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Oxygen levels in the air do not limit plant productivity, researchers find

Fri, 02/18/2011 - 10:26am
Science Daily

Do increased oxygen levels limit oxygen production by photosynthesis? Is this unique process adapted to the low oxygen levels that existed when photosynthesis evolved nearly three billion years ago? These questions have generated vivid discussions in the academic world.

Now Umeå researchers together with colleagues at the University of Osnabrueck, Germany, can settle the debate. Increased levels of oxygen in the air do not directly inhibit photosynthesis. "If photosynthetic productivity was directly inhibited by increased oxygen levels it would have severe consequences. It would limit the plans to use biomass and artificial photosynthesis as future means to produce fuel in a sustainable way, since more photosynthesis by plants, photosynthetic bacteria and artificial catalysts would lead to more oxygen, especially locally within bioreactors or artificial devices," says Johannes Messinger, professor at the Department of Chemistry at Umeå University.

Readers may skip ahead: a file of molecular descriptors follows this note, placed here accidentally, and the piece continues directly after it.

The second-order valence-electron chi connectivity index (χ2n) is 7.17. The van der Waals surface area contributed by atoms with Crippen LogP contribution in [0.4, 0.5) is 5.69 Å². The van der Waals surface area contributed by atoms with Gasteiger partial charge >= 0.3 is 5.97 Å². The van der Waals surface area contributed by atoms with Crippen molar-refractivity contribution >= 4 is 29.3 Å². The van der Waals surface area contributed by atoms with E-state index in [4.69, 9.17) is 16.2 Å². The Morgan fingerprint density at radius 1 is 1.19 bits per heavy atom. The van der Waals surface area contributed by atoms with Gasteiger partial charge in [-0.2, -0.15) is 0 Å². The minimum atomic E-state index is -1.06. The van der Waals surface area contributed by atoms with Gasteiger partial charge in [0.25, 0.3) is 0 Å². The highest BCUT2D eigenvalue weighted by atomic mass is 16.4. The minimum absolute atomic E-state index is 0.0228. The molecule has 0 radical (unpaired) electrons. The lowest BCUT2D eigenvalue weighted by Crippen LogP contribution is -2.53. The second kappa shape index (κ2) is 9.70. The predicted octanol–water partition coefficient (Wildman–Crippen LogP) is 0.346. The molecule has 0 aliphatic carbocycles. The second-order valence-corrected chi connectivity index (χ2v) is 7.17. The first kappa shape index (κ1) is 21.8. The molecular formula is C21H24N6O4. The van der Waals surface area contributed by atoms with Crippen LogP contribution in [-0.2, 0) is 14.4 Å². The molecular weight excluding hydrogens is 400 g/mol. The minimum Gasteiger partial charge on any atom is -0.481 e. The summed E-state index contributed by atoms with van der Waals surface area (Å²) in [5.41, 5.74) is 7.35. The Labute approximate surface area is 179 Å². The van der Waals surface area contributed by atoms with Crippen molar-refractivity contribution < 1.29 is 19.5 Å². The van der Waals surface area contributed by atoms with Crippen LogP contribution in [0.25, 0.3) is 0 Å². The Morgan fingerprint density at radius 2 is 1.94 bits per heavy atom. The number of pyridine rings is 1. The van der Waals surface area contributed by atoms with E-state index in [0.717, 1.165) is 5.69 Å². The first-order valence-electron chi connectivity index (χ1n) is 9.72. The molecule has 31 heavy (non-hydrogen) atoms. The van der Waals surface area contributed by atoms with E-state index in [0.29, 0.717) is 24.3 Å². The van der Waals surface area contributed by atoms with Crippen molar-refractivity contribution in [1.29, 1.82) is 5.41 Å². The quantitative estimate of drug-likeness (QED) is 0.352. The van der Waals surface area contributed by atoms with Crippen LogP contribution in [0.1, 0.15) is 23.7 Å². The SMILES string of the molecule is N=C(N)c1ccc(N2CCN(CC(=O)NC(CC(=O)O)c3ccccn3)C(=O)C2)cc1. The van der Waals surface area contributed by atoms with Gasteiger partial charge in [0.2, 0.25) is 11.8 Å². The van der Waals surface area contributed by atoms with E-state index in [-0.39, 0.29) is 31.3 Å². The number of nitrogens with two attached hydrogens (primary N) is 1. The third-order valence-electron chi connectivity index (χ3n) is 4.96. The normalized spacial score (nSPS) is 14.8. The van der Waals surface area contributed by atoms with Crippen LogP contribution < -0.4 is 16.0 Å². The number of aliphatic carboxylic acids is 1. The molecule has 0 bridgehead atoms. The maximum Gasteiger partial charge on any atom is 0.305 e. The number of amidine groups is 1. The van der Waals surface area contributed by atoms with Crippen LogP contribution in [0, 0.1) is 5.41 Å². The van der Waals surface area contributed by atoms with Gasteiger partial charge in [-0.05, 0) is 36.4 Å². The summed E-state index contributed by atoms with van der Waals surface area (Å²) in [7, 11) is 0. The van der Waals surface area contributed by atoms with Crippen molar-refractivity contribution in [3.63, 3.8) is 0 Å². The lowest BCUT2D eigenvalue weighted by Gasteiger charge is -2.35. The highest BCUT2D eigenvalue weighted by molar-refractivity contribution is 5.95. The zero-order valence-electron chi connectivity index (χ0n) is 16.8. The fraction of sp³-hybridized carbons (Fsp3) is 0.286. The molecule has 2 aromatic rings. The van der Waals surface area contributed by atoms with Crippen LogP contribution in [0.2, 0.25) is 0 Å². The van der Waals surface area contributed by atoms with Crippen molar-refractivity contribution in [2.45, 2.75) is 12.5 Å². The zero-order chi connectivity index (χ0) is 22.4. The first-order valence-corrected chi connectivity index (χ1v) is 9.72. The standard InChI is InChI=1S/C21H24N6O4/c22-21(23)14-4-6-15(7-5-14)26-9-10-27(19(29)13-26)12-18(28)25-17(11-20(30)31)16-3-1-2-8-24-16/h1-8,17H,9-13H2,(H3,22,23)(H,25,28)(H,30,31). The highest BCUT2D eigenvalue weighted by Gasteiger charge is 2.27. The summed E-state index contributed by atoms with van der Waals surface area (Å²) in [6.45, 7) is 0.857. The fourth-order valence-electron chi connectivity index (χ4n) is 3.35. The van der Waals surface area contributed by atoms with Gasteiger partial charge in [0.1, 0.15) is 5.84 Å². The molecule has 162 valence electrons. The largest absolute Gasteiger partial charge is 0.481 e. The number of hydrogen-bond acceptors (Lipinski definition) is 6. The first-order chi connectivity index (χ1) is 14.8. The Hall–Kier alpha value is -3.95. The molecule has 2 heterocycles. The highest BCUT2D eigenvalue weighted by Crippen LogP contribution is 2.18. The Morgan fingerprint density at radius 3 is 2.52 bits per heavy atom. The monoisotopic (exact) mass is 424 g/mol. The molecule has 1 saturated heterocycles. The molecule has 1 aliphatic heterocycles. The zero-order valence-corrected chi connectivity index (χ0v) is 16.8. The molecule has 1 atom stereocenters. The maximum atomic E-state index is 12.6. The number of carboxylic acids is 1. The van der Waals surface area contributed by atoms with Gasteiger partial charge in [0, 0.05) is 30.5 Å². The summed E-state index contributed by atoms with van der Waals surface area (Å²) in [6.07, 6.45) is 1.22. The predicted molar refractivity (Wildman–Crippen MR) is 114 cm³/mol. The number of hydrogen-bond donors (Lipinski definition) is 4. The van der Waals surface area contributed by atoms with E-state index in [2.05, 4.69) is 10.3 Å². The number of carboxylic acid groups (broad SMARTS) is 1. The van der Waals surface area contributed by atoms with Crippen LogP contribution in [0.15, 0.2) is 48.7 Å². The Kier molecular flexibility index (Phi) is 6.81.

In the present study, the researchers employed a mass spectrometric technique together with isotopic water (H218O) to probe the effect of increased concentrations of oxygen on the mechanism of water splitting. Water splitting is a complicated reaction which takes place in a large protein complex, called photosystem 2. The absorbed light energy is used to split two water molecules at a time into one molecule of molecular oxygen and four protons. "We increased the oxygen pressure up to 50 times over ambient conditions. This did not lead to a block of oxygen evolution from water by photosystem 2," says Johannes Messinger.

Researchers at Umeå University's Solar Fuels Environment as well as other researchers worldwide are trying to unravel all required details from the photosynthesis. Their goal is to be able to build manmade devices that, by employing the same principles as photosynthesis, are able to store solar energy in fuels such as hydrogen or ethanol.

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